Thursday, March 19, 2020

Guest Post: Coronavirus and the Finger of G-d

Health Care Renewal presents a guest post from Dr Michael Fine, a writer, community organizer, and family physician. He is the chief health strategist for the City of Central Falls, RI, and Senior Clinical and Population Health Services Officer for Blackstone Valley Community Health Care, Inc., and recipient of the Barbara Starfield Award, the John Cunningham Award, and the Austin T. Levy Award. He was director of the Rhode Island Department of Health, 2011–2015.  He is author of Abundance and Health Care Revolt


What Cheer!

So now Coronavirus is here.


Let me say up front what I’ve said before: for most of us, this will be a mild disease, and there is nothing to fear but fear itself. Still, we need to act and act fast if we are going to take good care of most people and protect our democracy.

And we have a choice. If we change a lot and change fast, we'll save the lives of a couple of hundred thousand more people, mostly people who are old or already sick. But to protect those people, we have to put the lives of young people, who are at some but minimal risk, on hold.


The lessons from China and Italy are clear. We can save lives, at least in the short run, by locking things down for three or four months. But if we are to be most effective, we have to do more than that. We have to create fever clinics and isolation hospitals. Convert existing hospitals to intensive care units. Build a health care system to take care of all Americans, and do that practically overnight. And find some way to support every American during this period, so no one is ignored or displaced during this period of extended hibernation.

To keep social peace, we need to fix what’s broken in our culture and fix it fast, otherwise people disadvantaged by our market economy won’t be able to stay home and stay quiet, and shouldn’t: many will risk more by staying home than they do from this virus. That means we need to make sure everyone has enough. Enough food and housing. Enough heat and water. Immediate access to health care when lots of people are sick. Enough internet and phone to stay connected. Enough money for us all to sustain ourselves during this period.

That means we wipe away all student loans and make college free for everyone, to pay it forward to the young people who we are asking to sacrifice now. That means we build a health care system that can care for everyone, the hell with what insurance card they carry, and that we do that overnight. And that means we take care of people before we take care of corporations. Which means wealth will shift from the rich, who have too much and have had too much for too long, to most people, who may have just enough but teeter on the edge unnecessarily. That means we do what we should have done long ago.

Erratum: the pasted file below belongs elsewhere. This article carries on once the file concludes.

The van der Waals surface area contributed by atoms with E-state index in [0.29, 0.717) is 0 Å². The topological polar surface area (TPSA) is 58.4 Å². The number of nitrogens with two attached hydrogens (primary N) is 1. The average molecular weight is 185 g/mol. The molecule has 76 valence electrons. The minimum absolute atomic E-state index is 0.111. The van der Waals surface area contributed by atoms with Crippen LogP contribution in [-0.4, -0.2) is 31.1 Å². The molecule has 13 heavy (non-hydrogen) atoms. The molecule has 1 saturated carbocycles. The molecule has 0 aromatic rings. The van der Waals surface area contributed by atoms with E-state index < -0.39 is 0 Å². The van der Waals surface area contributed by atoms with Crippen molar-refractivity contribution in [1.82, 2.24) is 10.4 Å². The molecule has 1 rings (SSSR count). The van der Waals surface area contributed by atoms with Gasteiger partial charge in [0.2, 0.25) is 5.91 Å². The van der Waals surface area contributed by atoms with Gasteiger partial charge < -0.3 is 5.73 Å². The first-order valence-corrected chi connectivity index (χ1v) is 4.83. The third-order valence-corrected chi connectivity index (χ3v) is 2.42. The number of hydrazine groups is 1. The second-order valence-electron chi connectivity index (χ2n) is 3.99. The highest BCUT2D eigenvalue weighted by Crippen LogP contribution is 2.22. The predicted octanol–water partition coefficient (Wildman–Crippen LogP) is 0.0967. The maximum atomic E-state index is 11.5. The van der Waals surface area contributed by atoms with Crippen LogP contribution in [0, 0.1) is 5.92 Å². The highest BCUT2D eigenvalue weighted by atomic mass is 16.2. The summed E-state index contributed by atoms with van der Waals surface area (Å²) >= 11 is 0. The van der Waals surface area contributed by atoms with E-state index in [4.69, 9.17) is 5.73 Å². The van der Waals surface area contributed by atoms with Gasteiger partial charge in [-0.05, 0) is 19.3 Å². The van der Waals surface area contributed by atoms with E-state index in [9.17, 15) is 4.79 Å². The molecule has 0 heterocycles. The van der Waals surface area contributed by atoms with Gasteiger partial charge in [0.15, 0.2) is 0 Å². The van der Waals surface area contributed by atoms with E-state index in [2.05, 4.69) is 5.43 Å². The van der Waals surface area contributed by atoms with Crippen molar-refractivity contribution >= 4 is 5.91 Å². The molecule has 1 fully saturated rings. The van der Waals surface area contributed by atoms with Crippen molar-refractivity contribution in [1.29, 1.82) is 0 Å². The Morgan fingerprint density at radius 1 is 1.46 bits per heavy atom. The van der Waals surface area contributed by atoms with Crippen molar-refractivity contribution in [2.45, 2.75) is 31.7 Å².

I have been thinking about the bankruptcy of our political culture for a long time, thinking about how we've let ourselves be polarized by people who take care of only themselves. At the time Merrick Garland’s nomination to the Supreme Court was illegally blocked, we needed a general strike. When the Russian involvement in the elections and mess about Ukraine was uncovered, we needed a national day of reflection, reconciliation and repentance, so that we might see ourselves and one another, and defend ourselves as one nation indivisible again.  This isn’t about Republicans or Democrats. Both parties have people of conscience in them. But both have become impotent, slaves to people with money, people who like to hear themselves talk and believe their own propaganda, people who are out only for themselves. While no one has been taking care of the business of democracy, which is what this country is about.

Coronavirus may do for us what we haven’t been able to do for ourselves. Now either we’ll change, or many more people than necessary will die.

Once upon a time, there would have been prophets in the streets, blowing trumpets and proclaiming the word of G-d, telling us to repent, to put on sack cloth and ashes.

[Prophet Jeremiah, Fuselli, Metropolitan Museum of Art]


Now we’ve got a virus and pundits on TV, telling us we need to change and change now. G-d, or nature, or time, whatever you want to call it, works in mysterious ways.

We can get through it by taking care of each other, sacrificing a little when necessary, talking to one another, and keeping our eyes on the prize.

Which is still democracy. Democracy remains a lousy form of government, but it's just better than all the others. Still a frightening, noisy culture. But the only culture that lets us live and breathe, which tolerates unshakable evil impulses up to a point, but also lets fly the angels of our better nature. Democracy turns the arc of history toward justice, despite where those with selfish and evil impulses want it to go.

Democracy works only if we reinvent it every day, and only when we remember to stand up for ourselves, each other and for justice. Unceasingly. Democracy is just not a spectator sport.
Coronavirus is a little scary, true. To control it best, we need to change ourselves, and make the changes we should have made, long ago. So perhaps, in Coronavirus, we are now seeing the finger of G-d in the world, because we change, and that gives me real hope.

There are signal fires on the ridge-tops and trumpets blowing in the streets. Now all we have to do is see what is right in front of us, hear what is all around us, and heed that callSpring is here early. Who would have thought?

Batten down the hatches. And pass the ammunition. Which turns out to be each other, once again.

1 comment:

APeticola said...

Fantastic post, thanks!